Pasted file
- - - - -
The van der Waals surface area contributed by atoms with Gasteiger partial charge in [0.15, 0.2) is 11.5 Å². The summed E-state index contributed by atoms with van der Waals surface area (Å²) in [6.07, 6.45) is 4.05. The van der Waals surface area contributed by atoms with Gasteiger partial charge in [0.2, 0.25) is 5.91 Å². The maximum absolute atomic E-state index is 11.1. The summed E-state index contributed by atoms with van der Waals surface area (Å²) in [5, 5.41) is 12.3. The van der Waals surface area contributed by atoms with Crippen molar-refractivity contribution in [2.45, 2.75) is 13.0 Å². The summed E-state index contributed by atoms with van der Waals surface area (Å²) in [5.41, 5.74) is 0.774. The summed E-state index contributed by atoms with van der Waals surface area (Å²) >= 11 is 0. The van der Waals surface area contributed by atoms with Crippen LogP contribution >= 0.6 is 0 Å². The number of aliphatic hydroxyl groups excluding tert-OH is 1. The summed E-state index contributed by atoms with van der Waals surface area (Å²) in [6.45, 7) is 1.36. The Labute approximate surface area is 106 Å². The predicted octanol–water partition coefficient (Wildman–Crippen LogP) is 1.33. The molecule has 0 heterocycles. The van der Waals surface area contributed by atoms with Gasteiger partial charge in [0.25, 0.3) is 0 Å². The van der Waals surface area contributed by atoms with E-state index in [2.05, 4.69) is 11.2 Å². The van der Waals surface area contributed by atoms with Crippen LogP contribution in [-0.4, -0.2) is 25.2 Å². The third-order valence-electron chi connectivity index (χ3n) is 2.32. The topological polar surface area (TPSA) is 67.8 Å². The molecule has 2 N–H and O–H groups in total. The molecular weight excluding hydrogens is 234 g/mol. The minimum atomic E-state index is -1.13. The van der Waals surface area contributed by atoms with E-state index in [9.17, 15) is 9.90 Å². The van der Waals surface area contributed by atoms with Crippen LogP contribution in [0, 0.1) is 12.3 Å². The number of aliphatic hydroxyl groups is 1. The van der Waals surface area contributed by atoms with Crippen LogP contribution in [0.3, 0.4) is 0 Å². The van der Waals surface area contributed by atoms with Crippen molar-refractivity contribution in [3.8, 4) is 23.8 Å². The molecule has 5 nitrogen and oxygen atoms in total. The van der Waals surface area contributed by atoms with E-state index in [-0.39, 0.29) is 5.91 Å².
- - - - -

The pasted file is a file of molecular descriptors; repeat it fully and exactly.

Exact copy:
The van der Waals surface area contributed by atoms with Gasteiger partial charge in [0.15, 0.2) is 11.5 Å². The summed E-state index contributed by atoms with van der Waals surface area (Å²) in [6.07, 6.45) is 4.05. The van der Waals surface area contributed by atoms with Gasteiger partial charge in [0.2, 0.25) is 5.91 Å². The maximum absolute atomic E-state index is 11.1. The summed E-state index contributed by atoms with van der Waals surface area (Å²) in [5, 5.41) is 12.3. The van der Waals surface area contributed by atoms with Crippen molar-refractivity contribution in [2.45, 2.75) is 13.0 Å². The summed E-state index contributed by atoms with van der Waals surface area (Å²) in [5.41, 5.74) is 0.774. The summed E-state index contributed by atoms with van der Waals surface area (Å²) >= 11 is 0. The van der Waals surface area contributed by atoms with Crippen LogP contribution >= 0.6 is 0 Å². The number of aliphatic hydroxyl groups excluding tert-OH is 1. The summed E-state index contributed by atoms with van der Waals surface area (Å²) in [6.45, 7) is 1.36. The Labute approximate surface area is 106 Å². The predicted octanol–water partition coefficient (Wildman–Crippen LogP) is 1.33. The molecule has 0 heterocycles. The van der Waals surface area contributed by atoms with Gasteiger partial charge in [0.25, 0.3) is 0 Å². The van der Waals surface area contributed by atoms with E-state index in [2.05, 4.69) is 11.2 Å². The van der Waals surface area contributed by atoms with Crippen LogP contribution in [-0.4, -0.2) is 25.2 Å². The third-order valence-electron chi connectivity index (χ3n) is 2.32. The topological polar surface area (TPSA) is 67.8 Å². The molecule has 2 N–H and O–H groups in total. The molecular weight excluding hydrogens is 234 g/mol. The minimum atomic E-state index is -1.13. The van der Waals surface area contributed by atoms with E-state index in [9.17, 15) is 9.90 Å². The van der Waals surface area contributed by atoms with Crippen LogP contribution in [0, 0.1) is 12.3 Å². The number of aliphatic hydroxyl groups is 1. The van der Waals surface area contributed by atoms with Crippen LogP contribution in [0.3, 0.4) is 0 Å². The van der Waals surface area contributed by atoms with Crippen molar-refractivity contribution in [3.8, 4) is 23.8 Å². The molecule has 5 nitrogen and oxygen atoms in total. The van der Waals surface area contributed by atoms with E-state index in [-0.39, 0.29) is 5.91 Å².